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Default Re: Michel Camilo on drummers ....

https://www.youtube.com/watch?v=_BYb3u0aZVY
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Old 10-18-2014, 03:08 PM
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Default Re: Michel Camilo on drummers ....

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man.... if 3:30 to 4:02 didn't pull emotion out of those people then I don't know what ever will .... and that was all Steve

I definitely got chills

absolutely perfect example of a drummer creating the most beautiful tension

brilliant !!
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Old 10-18-2014, 05:02 PM
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Default Re: Michel Camilo on drummers ....

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Originally Posted by Odd-Arne Oseberg View Post
Every time I watch/listen to Gadd I am blown away by his mastery. His playing is so organic, he makes so many others sound contrived and robotic by comparison. He embodies what Michel was talking about in the clip.

And yes Tony, I did get goosebumps during that section.
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Old 10-18-2014, 07:41 PM
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Default Re: Michel Camilo on drummers ....

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Originally Posted by WhoIsTony? View Post
man.... if 3:30 to 4:02 didn't pull emotion out of those people then I don't know what ever will .... and that was all Steve

I definitely got chills

absolutely perfect example of a drummer creating the most beautiful tension

brilliant !!
That Gadd guy is just brilliant. He said so much with less notes I've ever heard! And the crowd went with him.
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Old Yesterday, 07:27 PM
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Default Re: Michel Camilo on drummers ....

Excellent. Thank you very much. I remember clearly the first time I heard Camilo. My brother gave me his Why Not record as a birthday present, 25 years ago maybe and I couldn't believe what I was hearing. My first comment was: "Who the hell is playing the drums?" "Some Dave Weckl guy", said my brother (Mr. Weckl wasn't that famous in those days). Ah... Incredible. Why Not, Island Stump... I didn´t even knew what the guy was playing, but I knew I was hearing something exceptional. Now, many many years later, I recognize what I heard then in Mr. Camilo's words. Thank you once again.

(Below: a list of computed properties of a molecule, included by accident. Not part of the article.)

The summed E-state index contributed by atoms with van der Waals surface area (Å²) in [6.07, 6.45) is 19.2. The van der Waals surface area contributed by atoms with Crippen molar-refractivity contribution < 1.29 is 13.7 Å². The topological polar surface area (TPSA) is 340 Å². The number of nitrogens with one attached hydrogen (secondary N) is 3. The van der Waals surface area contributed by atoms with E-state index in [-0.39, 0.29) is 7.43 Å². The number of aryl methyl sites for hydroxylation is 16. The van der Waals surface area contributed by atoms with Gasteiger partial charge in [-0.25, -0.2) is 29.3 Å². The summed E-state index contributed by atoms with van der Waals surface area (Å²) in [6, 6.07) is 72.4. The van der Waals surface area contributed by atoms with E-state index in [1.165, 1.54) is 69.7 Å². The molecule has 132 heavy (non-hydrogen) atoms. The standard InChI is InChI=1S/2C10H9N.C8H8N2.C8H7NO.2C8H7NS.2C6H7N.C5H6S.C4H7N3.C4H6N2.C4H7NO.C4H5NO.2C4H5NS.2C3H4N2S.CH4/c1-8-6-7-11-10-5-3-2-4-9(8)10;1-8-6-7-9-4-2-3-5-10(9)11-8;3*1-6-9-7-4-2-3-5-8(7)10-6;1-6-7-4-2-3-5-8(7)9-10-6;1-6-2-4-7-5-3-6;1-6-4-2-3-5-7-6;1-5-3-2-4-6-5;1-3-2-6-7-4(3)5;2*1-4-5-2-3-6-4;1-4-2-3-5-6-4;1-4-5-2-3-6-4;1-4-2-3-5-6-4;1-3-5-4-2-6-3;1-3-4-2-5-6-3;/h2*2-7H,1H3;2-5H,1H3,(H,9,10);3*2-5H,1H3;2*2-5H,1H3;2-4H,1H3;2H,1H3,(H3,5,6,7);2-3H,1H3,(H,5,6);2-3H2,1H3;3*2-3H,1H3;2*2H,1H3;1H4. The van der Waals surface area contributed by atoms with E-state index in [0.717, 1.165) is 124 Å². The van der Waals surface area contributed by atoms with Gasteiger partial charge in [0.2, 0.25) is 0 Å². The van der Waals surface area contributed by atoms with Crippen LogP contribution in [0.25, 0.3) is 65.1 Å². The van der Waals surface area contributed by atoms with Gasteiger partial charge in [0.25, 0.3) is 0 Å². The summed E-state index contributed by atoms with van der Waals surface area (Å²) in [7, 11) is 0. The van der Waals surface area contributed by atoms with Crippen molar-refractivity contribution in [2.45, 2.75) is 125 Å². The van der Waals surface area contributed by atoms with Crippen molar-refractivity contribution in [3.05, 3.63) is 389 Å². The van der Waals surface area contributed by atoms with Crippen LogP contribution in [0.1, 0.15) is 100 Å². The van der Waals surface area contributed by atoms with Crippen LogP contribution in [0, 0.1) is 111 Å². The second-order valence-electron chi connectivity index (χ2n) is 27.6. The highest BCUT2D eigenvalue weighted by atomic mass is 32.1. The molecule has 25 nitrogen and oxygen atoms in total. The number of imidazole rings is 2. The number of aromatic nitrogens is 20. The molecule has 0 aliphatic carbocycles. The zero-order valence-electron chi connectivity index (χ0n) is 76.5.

And here he is "having a conversation" with Horacio Hernández and Anthony Jackson. You are going to like it for shure.

https://www.youtube.com/watch?v=nLdKObM2OJ8

Last edited by Nostromo; Yesterday at 07:42 PM.
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Old Yesterday, 07:39 PM
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Default Re: Michel Camilo on drummers ....

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Originally Posted by WhoIsTony? View Post
man.... if 3:30 to 4:02 didn't pull emotion out of those people then I don't know what ever will .... and that was all Steve

I definitely got chills

absolutely perfect example of a drummer creating the most beautiful tension

brilliant !!
Agreed.... Dayum! That hit me as well. That's art in it's purest form...
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Old Yesterday, 11:50 PM
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Default Re: Michel Camilo on drummers ....

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Originally Posted by wsabol View Post
But my main gripe is with this notion that you have to interject/experiment/improvise to move people. On that basis, I guess we can chuck Purdie and Gadd and Questlove as just musicians, but not artists, because they basically just play grooves and backbeats - just "the notes"... as if improvisations don't use "notes"...
Interesting examples. To me, those guys are all great musicians who add so much more than just meat and potato straight ahead drumming. I almost always feel like they are really listening and adding to the musical conversation. It doesn't have to be a huge noticeable thing, it just is.